Aleksandr Podrabinek: Rhetorical Aid

24 November 2022

by Aleksandr Podrabinek

Source: Facebook

The European Parliament has declared Russia a sponsor of terrorism. I don’t know whether it’s just a coincidence, but this happened on 23 November, when there was a massive Russian missile attack on Ukraine. Or more precisely, on the country’s energy infrastructure. As a result, many Ukrainian cities plunged into darkness, the water supply and communications were cut off, and housing and entire districts were left without heat. 

How is Europe reacting to Ukrainians’ catastrophic situation? It’s passing resolutions. Very serious resolutions of purely symbolic significance. The European Union does not have a concept of “state sponsor of terrorism,” so this resolution can have no consequences of any kind. It’s hot air, the noble indignation of people who are giving out high-profile declarations instead of real aid.

In addition, the very concept of “sponsor of terrorism” is scarcely applicable to the current situation. In this case, Russia is not sponsoring terrorist activities on the territory of another country, it is waging war against it. Saying this is terrorism is like calling it a special military operation. All these euphemisms diminish the situation and distract from the essence of the matter. Terrorism is the lot of single actors and marginal groups, whereas here an entire state is bringing all its might and considerable military capabilities crashing down on Ukraine. This is a brutal war, and we should be calling things by their real names, not substituting concepts.

The European Parliament’s resolution resounded loudly and everyone wrote about it, so deputies can consider their mission accomplished. It is another matter that realistically this does nothing whatsoever to help Ukraine. Virtuous words do not stop the missiles flying at power stations and apartment houses. Real aid today is supplying anti-aviation and anti-missile defence systems. That is what the European deputies should have been talking about. They should have passed stern and exacting resolutions about this.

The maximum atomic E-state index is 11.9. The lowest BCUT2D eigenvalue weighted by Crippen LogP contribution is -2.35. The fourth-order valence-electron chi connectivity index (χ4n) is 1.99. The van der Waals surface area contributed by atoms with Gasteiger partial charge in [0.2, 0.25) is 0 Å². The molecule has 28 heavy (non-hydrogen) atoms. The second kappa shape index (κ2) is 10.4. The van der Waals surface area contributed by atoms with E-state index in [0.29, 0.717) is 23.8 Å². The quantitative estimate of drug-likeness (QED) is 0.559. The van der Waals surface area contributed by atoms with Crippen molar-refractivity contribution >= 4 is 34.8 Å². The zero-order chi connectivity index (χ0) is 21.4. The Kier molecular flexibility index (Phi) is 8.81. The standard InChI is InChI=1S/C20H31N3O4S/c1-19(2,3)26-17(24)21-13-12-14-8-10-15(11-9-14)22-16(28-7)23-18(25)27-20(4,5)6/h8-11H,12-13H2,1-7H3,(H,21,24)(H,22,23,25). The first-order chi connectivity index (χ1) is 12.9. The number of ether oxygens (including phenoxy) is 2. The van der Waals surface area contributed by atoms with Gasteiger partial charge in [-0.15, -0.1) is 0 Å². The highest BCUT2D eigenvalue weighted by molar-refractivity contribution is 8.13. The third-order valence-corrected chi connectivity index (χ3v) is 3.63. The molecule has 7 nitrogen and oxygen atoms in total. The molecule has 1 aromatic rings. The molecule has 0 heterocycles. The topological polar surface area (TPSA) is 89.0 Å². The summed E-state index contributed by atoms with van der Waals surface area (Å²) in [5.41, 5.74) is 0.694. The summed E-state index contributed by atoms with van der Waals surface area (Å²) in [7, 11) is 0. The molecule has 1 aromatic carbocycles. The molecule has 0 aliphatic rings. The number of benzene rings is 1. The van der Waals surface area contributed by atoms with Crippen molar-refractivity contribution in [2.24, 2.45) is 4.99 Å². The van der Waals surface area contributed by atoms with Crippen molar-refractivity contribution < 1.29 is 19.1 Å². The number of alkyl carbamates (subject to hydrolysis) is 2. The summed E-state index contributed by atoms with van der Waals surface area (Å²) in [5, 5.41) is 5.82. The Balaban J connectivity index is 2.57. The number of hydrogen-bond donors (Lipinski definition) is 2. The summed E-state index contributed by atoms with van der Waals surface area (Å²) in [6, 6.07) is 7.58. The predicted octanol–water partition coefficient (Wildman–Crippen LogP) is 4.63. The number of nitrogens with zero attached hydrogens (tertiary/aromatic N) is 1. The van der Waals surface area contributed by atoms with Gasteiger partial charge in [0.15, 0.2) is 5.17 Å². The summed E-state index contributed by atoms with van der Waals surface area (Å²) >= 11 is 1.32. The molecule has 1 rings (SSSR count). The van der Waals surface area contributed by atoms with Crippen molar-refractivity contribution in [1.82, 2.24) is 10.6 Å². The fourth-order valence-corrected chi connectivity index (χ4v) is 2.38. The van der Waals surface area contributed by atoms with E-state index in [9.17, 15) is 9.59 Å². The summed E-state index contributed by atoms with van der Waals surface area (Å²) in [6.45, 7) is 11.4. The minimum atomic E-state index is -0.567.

The European Parliament’s current position makes me think of this. You’re walking down the street and you see a homeless person—underdressed, hungry, stiff with cold—sitting in the snow on the cold, wet asphalt. He asks for your help, and you, naturally, being a sympathetic person, stop and … No, you don’t give him money or clothing. You start condemning loudly and heatedly the social sins of our world, the heartlessness of the authorities, and the indifference of society. You’re overcome by noble indignation and call on everyone around you to share your indignation at what is happening. So that everyone can see you’re not walking past the poor man indifferently. Having spoken your mind, conscious of a duty fulfilled, you go on about your business, while the homeless person continues to sit on the cold asphalt the way he did before your speech.

In essence, no one can force you to take another person’s misfortune to heart, and you are not obligated to help your neighbour. That is your right. That is your choice. You can walk by indifferently, you can stop and speak your mind, and the next time you can simply take a different route so that the homeless vagrant’s sufferings don’t trouble your conscience. 

But you can’t be sure you won’t end up in his place one day. Anything can happen in life, and the misfortune that strikes one person can strike anyone else. Then it will be your turn to sit on the cold asphalt and watch the smug gentleman who instead of real assistance limited himself to indignation addressed to an unjustly arranged world walk away.

Translated by Marian Schwartz

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